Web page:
Open Access
In: The Idea of Economic Constitution in Europe

Résumé

La ‘Constitution économique’ est une illusion, qu’il convient de désacraliser pour redonner toute son importance au pouvoir politique. L’échec ordolibéral initial d’une ‘constitution économique’ n’a pas empêché l’avènement d’une ‘Constitution économique néolibérale’. Le contenu de cette dernière est principalement constitutionnel : transformer l’État pour le soumettre au marché et ainsi permettre l’avènement d’une ‘méta-politique’, d’une idéologie dominante imposée juridiquement par le droit. Pour désacraliser cette ‘Constitution économique’, il convient de rappeler son rejet initial par la doctrine juridique, lors du colloque de Liège de 1970. Si la ‘Constitution économique néolibérale’ s’est imposée, c’est par une mutation des modalités de prise de décision politique. Celle-ci a été contrainte par des sources juridiques supra-législatives, internationales comme nationales, qui s’inspirent du dogme néolibéral et/ou reprennent les techniques du marché. Ce dernier devient l’un des gardiens – aux côtés des autorités indépendantes – des règles juridiques, et donc de l’idéologie, néolibérales. Pour autant, l’idée de supériorité du marché n’a pas résisté aux différentes crises que connaît le néolibéralisme. Elle tend cependant à être remplacée par l’idée de ‘Constitution écologique’, dont les ressorts autoritaires restent les mêmes que celle de ‘Constitution économique’.

Open Access
In: The Idea of Economic Constitution in Europe
Author:

Abstract

The contribution explores contemporary arguments about the scope of mass democracy in economic liberalism and expounds their origins in the liberal-conservative critique of the Weimar democratic welfare state, focusing on Carl Schmitt’s endorsement of the strong state as the prerequisite of sound economy. Like the founding ordoliberal thinkers, he characterized the Weimar welfare state as a weak state that had given in to the demands of recalcitrant social interests. He recognizes free economy as a genuine and indispensable political task and argues that the state can therefore not be an outgrowth of majoritarian democracy. Authoritarian liberalism is an argument about the indispensability of the liberal state as the independent power and authoritative guardian of the free economy. It recognizes the separation between state and society as fundamental to the constitution of a free economy and in this relationship, it identifies the state as the institution of institutions. It lays down the rules of conduct in a free economy and enforces the rules decides upon. Schmitt’s authoritarian critique of the mass-democratic legislative state and his endorsement of the executive state of the rights of property illuminates the political character of contemporary authoritarian liberalism and offers a cogent account of what is at stake.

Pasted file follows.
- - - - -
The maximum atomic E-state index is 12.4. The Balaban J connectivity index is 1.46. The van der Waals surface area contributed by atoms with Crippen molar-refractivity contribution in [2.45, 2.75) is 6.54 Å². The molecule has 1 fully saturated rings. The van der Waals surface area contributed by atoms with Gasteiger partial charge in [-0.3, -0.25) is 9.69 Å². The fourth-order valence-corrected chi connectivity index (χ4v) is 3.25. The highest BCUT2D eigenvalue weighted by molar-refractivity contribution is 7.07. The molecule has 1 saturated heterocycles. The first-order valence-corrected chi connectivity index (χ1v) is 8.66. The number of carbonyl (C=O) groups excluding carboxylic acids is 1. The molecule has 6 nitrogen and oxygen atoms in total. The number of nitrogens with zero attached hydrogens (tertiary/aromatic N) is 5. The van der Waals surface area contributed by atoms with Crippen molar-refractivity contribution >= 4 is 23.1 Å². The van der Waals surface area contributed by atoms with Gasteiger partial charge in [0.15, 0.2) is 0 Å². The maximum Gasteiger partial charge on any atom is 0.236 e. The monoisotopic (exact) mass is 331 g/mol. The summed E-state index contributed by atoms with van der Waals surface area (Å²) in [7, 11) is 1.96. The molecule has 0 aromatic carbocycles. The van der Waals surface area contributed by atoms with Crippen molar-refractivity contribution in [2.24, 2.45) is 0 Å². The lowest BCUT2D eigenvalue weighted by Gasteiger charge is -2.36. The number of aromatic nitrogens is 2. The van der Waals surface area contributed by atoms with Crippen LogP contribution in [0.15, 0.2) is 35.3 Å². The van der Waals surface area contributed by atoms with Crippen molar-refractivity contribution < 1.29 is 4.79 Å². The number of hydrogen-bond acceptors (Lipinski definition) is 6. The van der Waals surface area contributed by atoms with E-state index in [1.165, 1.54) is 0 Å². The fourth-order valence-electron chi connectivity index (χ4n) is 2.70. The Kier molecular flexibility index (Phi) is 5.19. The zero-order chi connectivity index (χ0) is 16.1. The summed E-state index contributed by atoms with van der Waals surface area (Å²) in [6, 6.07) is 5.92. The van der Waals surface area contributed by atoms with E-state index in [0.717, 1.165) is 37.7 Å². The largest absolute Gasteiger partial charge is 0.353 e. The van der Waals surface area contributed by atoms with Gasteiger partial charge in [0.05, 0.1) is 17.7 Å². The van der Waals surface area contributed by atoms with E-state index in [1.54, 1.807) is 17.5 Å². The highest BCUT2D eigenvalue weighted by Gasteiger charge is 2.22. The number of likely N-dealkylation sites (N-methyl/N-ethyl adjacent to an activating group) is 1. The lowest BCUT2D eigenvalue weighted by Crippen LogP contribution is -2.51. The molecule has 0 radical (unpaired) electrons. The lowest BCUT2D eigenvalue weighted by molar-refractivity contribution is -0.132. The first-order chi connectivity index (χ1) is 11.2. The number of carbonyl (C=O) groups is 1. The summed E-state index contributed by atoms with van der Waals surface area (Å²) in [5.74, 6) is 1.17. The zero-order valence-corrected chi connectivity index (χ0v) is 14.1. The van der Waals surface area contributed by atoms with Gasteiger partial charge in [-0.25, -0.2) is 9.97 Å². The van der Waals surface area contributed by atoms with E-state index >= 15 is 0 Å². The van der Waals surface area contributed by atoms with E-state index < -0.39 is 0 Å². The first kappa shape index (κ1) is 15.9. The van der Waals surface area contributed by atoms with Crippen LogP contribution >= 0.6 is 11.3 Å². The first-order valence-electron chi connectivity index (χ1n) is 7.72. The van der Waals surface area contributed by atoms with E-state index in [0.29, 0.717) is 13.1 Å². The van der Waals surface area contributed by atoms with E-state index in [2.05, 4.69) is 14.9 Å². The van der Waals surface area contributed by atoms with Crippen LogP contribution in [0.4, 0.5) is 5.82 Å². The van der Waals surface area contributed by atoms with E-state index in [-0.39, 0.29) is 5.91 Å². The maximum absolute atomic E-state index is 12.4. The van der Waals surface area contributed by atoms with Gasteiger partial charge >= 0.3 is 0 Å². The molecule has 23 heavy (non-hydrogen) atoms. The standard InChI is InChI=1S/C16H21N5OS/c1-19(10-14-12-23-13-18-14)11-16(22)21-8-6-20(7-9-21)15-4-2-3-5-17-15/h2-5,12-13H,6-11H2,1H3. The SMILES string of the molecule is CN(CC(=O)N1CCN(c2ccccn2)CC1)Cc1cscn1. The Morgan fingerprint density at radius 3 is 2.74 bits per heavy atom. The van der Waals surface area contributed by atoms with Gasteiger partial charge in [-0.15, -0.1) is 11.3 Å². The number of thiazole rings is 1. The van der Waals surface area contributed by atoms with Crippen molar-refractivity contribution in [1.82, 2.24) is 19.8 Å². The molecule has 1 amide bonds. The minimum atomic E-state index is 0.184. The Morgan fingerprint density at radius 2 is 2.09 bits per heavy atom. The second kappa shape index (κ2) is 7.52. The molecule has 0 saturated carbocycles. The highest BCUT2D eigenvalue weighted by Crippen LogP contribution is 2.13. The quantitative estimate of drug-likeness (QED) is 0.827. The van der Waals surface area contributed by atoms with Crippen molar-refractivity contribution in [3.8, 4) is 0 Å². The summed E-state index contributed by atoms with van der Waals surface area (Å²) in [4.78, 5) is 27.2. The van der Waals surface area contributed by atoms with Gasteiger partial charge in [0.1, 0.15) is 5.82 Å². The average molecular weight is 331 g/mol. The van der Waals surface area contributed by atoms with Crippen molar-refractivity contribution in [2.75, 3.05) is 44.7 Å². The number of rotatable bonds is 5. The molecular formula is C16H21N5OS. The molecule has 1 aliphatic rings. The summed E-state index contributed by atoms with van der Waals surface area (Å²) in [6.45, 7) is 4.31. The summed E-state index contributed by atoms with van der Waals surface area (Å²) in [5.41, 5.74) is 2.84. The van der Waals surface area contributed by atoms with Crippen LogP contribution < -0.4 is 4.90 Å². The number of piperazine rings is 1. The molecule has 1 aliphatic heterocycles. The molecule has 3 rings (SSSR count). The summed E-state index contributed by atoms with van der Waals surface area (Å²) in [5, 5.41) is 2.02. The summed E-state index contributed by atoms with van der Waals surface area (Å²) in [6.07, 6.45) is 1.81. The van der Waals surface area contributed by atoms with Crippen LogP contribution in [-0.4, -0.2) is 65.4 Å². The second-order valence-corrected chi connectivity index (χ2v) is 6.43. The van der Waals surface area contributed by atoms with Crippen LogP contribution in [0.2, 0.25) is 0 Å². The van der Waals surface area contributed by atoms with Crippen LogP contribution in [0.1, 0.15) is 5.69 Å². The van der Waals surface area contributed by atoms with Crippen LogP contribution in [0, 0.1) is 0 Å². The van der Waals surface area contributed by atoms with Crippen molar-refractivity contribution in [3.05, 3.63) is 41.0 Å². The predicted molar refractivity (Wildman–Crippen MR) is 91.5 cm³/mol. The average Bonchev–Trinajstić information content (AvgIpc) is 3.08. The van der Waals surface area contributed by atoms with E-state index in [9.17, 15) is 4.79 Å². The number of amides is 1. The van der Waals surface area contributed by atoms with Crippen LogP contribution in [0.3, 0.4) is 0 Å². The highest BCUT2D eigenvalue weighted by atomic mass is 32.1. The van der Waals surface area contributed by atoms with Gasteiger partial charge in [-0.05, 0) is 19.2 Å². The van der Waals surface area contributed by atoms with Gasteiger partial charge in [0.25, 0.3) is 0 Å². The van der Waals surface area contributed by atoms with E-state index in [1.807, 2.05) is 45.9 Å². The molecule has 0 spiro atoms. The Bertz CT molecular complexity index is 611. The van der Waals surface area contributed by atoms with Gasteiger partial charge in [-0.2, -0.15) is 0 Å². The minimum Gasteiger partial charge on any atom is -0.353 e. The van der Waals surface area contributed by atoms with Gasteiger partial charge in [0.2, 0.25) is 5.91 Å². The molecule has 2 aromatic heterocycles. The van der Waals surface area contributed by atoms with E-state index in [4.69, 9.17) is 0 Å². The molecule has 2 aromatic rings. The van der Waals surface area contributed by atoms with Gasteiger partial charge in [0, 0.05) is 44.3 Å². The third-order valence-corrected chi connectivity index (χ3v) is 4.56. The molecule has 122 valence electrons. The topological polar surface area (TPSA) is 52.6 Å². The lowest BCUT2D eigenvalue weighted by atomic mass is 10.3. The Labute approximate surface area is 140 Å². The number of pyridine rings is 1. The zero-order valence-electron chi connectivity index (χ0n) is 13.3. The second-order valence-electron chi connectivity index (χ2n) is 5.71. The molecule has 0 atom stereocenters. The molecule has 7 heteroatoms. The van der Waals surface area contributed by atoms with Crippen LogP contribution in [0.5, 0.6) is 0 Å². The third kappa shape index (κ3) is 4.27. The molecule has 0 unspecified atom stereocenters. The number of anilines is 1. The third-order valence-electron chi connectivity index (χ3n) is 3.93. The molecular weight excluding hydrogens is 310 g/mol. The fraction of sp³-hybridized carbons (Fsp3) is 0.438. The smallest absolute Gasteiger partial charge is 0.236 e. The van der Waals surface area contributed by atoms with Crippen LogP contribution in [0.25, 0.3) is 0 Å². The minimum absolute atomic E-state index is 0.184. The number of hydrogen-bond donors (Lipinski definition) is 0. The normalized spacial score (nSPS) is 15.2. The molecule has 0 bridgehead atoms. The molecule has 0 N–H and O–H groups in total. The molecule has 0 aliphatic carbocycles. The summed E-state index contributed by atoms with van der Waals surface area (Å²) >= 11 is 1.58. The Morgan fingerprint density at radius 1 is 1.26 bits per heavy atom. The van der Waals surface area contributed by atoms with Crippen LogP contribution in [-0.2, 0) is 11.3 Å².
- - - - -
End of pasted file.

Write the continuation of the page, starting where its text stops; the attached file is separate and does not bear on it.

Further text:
Open Access
In: The Idea of Economic Constitution in Europe

Abstract

This contribution seeks to trace the significance of the concept of an economic institution in the neoliberal tradition. Three different phases from the inception of liberal discourse to contemporary times are distinguished. During the first phase the concept of an economic constitution is developed, particularly by ordoliberal thinkers, and is taken up in other currents of neoliberal thought, including the Chicago School. The second phase witnesses a decline of thinking in terms of economic constitution as ordoliberalism loses its influence within neoliberal discourse and Chicago thinkers discard the concept. A final phase is characterized by a rapprochement between Constitutional Political Economy as represented by James Buchanan and contemporary Freiburg School thought epitomized, first and foremost, by Viktor Vanberg, who concur in the continued significance of economic constitutionalism.

Open Access
In: The Idea of Economic Constitution in Europe

Abstract

Today primarily linked to European integration, the notion of ‘economic constitution’ stems nevertheless from the turbulent interwar period of the Weimar Republic (1919–1933). With a specific section dedicated to the ‘order of economic life’, the Weimar Constitution represents quite a unique constitutional configuration that blends liberal economic principles with social objectives and with a significant number of potentially collectivist provisions. This unstable balance gave rise to an intense doctrinal debate around the Wirtschaftsverfassung. The social-democratic scholars, led by Hugo Sinzheimer, advocated through this concept the politicization and democratization of the economy. Carl Schmitt and the conservative legal doctrine then radicalized the socialist definition of ‘economic constitution’, but to better reject it for the Weimar Republic: instead of expanding state intervention in the economy, they called for an authoritarian but self-limiting state that would subordinate the economy to its authority (through cartelization) while preserving a sphere of private economic freedom. Against both these positions, the (ordo)liberal Franz Böhm carried out a real theoretical coup de force: he endorsed the conservative critique, but subverted Schmitt’s analysis and proposed a truly liberal meaning of the Wirtschaftsverfassung, where the ‘strong state’ has to serve the market order and to apply the principles of the rule of law in the economy. This (neo)liberal understanding has prevailed since the end of World War II, notably with the European legal and economic integration, but seems to have entered a phase of growing opposition. Could the Weimar debates shed light on current issues?